A brand-new batch of recent film work for you all, in the Photography section! These are unedited negative scans of cross-processed Fuji Provia slide film, various color negative brands, and the excellent Croatian black-and-white stock, Fomapan.
"Whuhjjoo pick?" What'd you pick? It's the question we operators all ask each other, right after "Pick-" that thrice-yearly event in which we have an opportunity to choose a different route. It's all terribly exciting, and not unlike a total job change- you might be in a different part of the county, with different coworkers and passengers, shifting your schedule to accomodate new hours or days off.... I was at the 4 terminal at Center Park, and eagerly asked the question of Kevin, the driver of the bus in front of me. We're both from LA, and we like to riff off each other. Warm sunlight held on our faces, glancing through the burgeoning leaves of late Spring.
"I picked 7s," Kevin announced. He sounded disappointed. Oh no, I thought. Was I hearing a little of the old Picker's Remorse?
With buyer's remorse, hopefully you can go back and return your item. Picker's Remorse is a touch more extreme, in that what you pick for the shake-up cannot be changed. Except in the most unusual of circumstances, it is binding. Sometimes you feel Picker's Remorse moreso precisely because of this permanence, even if you're not actually sure how bad the work will really be. I like Kevin, and I didn't want him feeling the weight of the old P.R. When you feel the Remorse, you see everything through a damp lens. He's at heart a positive guy, and without really thinking about it, I naturally wanted to steer him back to himself.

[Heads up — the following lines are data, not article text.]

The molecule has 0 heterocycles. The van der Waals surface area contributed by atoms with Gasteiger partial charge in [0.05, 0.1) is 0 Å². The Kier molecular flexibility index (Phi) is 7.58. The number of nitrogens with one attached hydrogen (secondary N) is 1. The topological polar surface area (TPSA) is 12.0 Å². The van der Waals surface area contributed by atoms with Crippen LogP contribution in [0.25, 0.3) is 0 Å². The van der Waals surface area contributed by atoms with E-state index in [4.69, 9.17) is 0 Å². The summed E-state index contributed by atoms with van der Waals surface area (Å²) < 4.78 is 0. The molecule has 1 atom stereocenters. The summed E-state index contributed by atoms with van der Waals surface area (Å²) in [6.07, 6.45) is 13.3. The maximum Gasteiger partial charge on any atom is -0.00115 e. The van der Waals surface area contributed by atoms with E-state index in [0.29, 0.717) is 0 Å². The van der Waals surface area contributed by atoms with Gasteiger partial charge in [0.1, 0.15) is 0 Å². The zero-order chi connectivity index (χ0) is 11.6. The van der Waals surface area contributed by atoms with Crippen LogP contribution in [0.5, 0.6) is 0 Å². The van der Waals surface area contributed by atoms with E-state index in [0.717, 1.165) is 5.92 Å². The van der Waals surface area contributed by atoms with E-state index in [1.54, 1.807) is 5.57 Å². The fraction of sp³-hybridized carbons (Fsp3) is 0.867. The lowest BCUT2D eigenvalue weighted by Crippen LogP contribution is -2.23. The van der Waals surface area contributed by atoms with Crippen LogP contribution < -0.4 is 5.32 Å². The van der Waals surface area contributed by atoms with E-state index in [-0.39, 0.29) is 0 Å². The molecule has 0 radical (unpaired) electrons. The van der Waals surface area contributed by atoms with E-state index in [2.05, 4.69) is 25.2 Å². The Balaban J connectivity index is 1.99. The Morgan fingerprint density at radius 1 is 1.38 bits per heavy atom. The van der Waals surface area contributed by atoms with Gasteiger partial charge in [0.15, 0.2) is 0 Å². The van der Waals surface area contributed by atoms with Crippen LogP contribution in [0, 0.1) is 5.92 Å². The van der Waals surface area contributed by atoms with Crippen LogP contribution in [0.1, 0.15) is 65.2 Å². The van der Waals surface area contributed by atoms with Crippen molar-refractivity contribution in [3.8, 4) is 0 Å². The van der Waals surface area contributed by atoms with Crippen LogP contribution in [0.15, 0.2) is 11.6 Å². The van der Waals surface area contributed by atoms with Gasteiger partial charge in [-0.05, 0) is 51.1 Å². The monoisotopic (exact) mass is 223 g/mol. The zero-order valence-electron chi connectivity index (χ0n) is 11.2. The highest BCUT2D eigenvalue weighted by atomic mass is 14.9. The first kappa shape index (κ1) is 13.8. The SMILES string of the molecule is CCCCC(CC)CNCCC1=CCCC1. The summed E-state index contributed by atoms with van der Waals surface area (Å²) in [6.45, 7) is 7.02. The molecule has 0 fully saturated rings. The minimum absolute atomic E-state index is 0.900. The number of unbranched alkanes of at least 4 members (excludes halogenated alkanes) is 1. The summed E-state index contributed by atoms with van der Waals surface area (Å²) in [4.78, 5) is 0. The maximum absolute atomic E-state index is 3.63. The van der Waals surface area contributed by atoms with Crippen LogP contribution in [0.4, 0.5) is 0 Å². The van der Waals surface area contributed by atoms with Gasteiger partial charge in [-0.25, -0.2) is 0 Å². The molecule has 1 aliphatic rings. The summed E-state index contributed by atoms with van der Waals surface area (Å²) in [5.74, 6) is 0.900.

I said, truthfully, "man, I wish I coulda picked 7s!"
"I always see you smilin' always on that 7."
"I love that thing. Seven in the summertime, that's one o' my favorites. Back and forth on Rainier Avenue, stays light out in the evenings, nice big Breda, takin' the workin' people home, movin' the people around... it gets hot though." I'm referring to the coach type, essentially a bubble of glass with no air conditioning, which gets famously hot in the summer.
"Yeah it does. It be burnin'!"
"It bakes. But it's like, it's one a those things we're gonna tell our grandkids, you know, like 'when Aaahh was young the bus was a hundred degrees!'"
Something awakens in him in that moment. He registers a sea change, the blinders coming off, a new perspective smiling out: "Yeah! yeah, you right!"
"Is' part a the journey, you know, we all goin' through these parts a life,"
"Yeah yeah. I dig it. See man, Nate, you got the attitu'."
"Aw, I don't know. It's just part ' of that journey, you know how you hear the old folks talk about back in the day... and right now today, this is our time!" Today's complaints will be tomorrow's nostalgia. How's that for bizarre human nature? "And we got to enjoy it today, you know?"
"Yeah man, them old folks, they went through some stuff, man, I'm tellin' ya. Some uh these young folks nowadays,"
"Got to look out for the elders."